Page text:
Sic Alps - Sic Alps

‘Sic Alps’ is an often fine, often frustrating listen.


San Francisco’s Sic Alps’ fifth album is a unashamed paean to the golden era of Bay Area psychedelia and sixties garage rock. The band’s previous effort, 2011’s ‘Napa Asylum’, was a sprawling 22-track double album; this eponymous follow-up trims and distills the excess into ten tracks of fuzzy, often anarchic-sounding melodious noise. The addition to the ranks of Joanna Newsom collaborator Ryan Francesconi on string arrangements lends a marginally more baroque finish to the cacophony but it’s still a predominantly messy affair.

At their best, Sic Alps resemble a relatively sane Syd Barrett fronting Guided By Voices. The tinny production results in songs like ‘Lazee Son’ and ‘Tylacine Man’ seem like half-composed outtakes, recorded in a matchbox.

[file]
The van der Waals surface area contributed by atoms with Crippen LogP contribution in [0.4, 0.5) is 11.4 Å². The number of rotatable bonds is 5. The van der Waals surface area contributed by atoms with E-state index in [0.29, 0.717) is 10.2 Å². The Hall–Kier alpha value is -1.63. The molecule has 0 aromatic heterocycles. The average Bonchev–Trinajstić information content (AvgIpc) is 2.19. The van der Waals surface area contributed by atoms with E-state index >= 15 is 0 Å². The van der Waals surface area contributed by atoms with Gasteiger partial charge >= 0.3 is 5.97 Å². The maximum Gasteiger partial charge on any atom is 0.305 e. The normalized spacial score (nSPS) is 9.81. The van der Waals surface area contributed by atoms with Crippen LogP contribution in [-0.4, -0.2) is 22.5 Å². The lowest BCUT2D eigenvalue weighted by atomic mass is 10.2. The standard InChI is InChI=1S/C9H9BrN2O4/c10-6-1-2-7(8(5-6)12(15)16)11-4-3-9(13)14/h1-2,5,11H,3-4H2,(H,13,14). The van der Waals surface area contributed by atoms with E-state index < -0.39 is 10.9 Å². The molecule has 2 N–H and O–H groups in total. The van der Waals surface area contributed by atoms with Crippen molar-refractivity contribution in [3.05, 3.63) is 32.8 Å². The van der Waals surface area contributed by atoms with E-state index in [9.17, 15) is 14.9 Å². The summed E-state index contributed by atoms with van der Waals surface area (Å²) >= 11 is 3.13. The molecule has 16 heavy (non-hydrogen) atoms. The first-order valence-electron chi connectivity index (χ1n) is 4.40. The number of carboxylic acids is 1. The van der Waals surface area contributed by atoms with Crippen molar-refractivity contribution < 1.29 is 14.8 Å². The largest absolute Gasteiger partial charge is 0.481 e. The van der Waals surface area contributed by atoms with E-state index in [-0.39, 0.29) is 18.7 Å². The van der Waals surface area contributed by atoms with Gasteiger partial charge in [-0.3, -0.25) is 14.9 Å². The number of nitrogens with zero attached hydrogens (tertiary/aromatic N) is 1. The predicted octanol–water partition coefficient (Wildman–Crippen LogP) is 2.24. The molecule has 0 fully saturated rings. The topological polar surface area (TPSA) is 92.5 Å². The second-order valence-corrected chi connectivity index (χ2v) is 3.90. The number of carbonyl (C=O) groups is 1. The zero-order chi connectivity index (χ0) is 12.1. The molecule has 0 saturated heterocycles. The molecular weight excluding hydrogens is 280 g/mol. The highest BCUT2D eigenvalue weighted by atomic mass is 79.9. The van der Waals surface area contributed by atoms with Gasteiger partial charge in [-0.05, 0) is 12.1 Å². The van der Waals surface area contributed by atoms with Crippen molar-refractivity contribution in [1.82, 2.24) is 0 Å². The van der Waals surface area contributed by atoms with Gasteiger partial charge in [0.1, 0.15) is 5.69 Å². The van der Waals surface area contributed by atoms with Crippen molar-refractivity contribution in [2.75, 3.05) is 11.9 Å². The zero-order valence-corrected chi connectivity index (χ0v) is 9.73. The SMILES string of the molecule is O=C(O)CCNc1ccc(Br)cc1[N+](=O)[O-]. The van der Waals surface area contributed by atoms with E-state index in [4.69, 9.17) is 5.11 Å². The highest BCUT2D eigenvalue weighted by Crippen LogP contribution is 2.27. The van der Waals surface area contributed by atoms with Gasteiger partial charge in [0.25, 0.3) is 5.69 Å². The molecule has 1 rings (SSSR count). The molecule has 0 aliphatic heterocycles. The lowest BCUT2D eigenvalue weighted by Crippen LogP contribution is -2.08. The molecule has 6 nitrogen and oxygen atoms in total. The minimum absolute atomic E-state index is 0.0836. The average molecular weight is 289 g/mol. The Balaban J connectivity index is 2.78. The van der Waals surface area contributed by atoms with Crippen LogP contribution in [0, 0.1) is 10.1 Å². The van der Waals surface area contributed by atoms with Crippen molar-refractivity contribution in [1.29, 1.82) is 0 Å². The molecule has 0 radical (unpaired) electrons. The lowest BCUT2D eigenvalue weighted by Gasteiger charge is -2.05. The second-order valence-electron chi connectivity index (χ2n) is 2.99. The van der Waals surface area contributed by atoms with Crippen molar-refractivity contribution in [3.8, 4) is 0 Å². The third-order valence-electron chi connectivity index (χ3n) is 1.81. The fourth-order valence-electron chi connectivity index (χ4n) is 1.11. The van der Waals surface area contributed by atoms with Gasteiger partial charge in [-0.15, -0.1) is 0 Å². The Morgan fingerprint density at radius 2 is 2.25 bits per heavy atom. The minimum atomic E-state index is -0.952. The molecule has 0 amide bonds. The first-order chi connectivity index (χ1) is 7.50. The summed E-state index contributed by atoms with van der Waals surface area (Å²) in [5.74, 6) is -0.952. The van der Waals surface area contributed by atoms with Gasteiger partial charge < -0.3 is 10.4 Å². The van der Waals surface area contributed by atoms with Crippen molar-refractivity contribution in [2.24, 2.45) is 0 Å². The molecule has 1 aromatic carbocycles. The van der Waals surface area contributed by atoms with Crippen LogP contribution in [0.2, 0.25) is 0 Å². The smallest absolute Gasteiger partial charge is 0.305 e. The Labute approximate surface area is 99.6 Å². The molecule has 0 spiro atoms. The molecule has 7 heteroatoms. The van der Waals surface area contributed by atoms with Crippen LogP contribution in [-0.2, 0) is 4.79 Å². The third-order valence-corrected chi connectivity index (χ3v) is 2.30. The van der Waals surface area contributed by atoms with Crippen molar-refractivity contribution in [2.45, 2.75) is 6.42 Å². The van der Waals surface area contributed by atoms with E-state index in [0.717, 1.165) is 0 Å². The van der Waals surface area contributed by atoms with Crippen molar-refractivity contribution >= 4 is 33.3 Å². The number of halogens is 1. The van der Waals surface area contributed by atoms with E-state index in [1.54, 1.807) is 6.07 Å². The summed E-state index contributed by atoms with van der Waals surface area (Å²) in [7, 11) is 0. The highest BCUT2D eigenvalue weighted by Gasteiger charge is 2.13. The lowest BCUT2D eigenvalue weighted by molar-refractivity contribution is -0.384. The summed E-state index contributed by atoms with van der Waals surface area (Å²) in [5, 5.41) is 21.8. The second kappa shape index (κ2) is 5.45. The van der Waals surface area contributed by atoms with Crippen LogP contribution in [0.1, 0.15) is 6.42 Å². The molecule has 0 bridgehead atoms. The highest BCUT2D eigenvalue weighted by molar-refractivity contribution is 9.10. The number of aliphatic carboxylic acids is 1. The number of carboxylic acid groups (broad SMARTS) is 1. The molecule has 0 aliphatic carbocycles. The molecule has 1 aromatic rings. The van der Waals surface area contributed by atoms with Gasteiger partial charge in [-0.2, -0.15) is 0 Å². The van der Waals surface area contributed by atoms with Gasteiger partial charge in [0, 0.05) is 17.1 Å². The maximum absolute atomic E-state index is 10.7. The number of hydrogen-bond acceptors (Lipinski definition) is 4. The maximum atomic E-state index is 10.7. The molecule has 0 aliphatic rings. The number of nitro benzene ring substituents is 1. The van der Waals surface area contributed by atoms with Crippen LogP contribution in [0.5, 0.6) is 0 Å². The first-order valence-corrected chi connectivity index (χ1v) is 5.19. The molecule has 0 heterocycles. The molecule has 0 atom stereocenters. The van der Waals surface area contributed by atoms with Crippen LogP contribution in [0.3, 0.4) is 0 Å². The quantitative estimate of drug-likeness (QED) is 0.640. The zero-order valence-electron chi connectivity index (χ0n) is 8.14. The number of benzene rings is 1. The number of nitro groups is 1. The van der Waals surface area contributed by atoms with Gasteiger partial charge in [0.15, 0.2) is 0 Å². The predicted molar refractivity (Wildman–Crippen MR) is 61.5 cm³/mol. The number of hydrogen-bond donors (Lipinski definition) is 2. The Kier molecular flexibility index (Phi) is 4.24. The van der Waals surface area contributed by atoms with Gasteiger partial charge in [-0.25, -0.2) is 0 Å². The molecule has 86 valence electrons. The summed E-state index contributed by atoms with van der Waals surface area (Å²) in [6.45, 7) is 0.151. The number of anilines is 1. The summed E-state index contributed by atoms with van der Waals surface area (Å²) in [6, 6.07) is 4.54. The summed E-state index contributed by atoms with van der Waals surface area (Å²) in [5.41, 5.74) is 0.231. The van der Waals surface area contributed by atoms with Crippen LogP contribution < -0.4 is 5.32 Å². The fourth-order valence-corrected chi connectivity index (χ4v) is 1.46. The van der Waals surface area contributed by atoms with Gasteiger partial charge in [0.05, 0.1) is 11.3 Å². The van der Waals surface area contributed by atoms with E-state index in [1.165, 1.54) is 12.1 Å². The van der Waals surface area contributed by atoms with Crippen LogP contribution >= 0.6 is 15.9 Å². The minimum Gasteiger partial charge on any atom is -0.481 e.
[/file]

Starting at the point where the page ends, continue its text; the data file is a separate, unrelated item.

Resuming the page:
But, lo-fi and behold, there are some gems to be discovered amid the rough, especially when the band crank up the proceedings and actually make the effort to finish their songs. ‘Moviehead’ and ‘God Bless Her, I Miss Her’ dispense with the sonic distress and promulgate a more consistent straight-up homage to the ‘Revolver’ and ‘Village Green’ era of power pop while ‘Polka Vat’ is the most lavish song on offer here, the piano and swathes of guitar fully formulating out what could have been another fragment. ‘Sic Alps’ is an often fine, often frustrating listen which only succeeds when some flesh is applied to those skinny Californian bones.
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